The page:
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New research: A wage revolution could end extreme poverty in Asia, with massive knock-on effects in Africa

October 8, 2014
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Spoke last week as a ‘discussant’ (my favourite speaking role, no prep required) at the launch of an extraordinary new ODI paper, with the deeply forgettable title ‘rural wages in Asia’ (we’ll come back to the title later).

In one of those papers that restores your faith in economists, Steve Wiggins and Sharada Keats crunch the available data on 13 large Asian countries andChina rural wages find some intriguing patterns:

  • Rural wages are rising across much of Asia, and in some cases have accelerated since the mid 2000s.

And they are doing so fast (and getting faster) – see rather busy powerpoint slide, right, for real wages in five Chinese provinces. Doubling in China in the last decade, tripling or quadrupling in Vietnam. A bit slower in Bangladesh, but still up by half. This really matters because landless rural people are bottom of the heap (72% of Asia’s extreme poor are rural – some 687m people in 2008), so what they can pick up from their casual labour is a key determinant of poverty, or the lack of it. Steve argues that if the trend continues (and it looks like it will) this spells ‘the end of mass (extreme) poverty in Asia’.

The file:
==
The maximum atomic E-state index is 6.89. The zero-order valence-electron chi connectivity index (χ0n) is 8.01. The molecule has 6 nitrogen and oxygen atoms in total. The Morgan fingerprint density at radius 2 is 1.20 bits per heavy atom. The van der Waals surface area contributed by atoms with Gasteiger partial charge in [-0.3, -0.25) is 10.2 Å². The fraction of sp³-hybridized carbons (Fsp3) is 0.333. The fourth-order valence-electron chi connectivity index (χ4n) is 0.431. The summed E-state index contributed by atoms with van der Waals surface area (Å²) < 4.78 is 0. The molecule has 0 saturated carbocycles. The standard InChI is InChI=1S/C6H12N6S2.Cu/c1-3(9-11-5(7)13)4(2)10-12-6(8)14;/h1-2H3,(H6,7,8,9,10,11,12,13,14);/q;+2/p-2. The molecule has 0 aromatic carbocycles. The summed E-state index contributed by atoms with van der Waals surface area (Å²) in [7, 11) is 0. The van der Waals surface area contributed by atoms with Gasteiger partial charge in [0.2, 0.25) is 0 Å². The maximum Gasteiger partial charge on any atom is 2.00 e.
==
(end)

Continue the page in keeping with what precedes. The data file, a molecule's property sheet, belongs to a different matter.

• The two main drivers are a slowdown in the growth of the rural labour force, probably mainly from lower fertility rates, and the growth of manufacturing that attracts workers from rural areas.

The authors ran a cross country regression and were surprised to find population as the biggest causal factor – rural populations are falling across much of Asia, labour shortages are even appearing in Bangladesh, and wages are responding (Steve: ‘music to your ears. As an agricultural economist, it’s what you dream of hearing’). Policy wonks take note: this shows that the underlying structural causes or rising wages are primarily structural, not down to our cherished policies like India’s Employment Guarantee Act.

  • Higher rural wages are driving up the cost of food production, thereby creating opportunities for other countries to export to Asia.

Steve argues that this will undermine Asian countries’ preference for self sufficiency in food (they’ve already come to rely on imports for vegetable oil and animal feed), opening up big new markets for food exporters.

They also contribute to higher wages in manufacturing. As costs rise in China, for example, it is likely that some plants will relocate to low income Asia and to Africa.

Collapsing fertility rates

Collapsing fertility rates

Former World Bank chief economist Justin Lin has talked about 80 million manufacturing jobs leaving China as wages rise. Many of those could go to Africa, as the last global repository of truly cheap labour. Steve talked about ‘a beautiful marriage of convenience between Africa’s youth bulge and Asia’s rising wages’)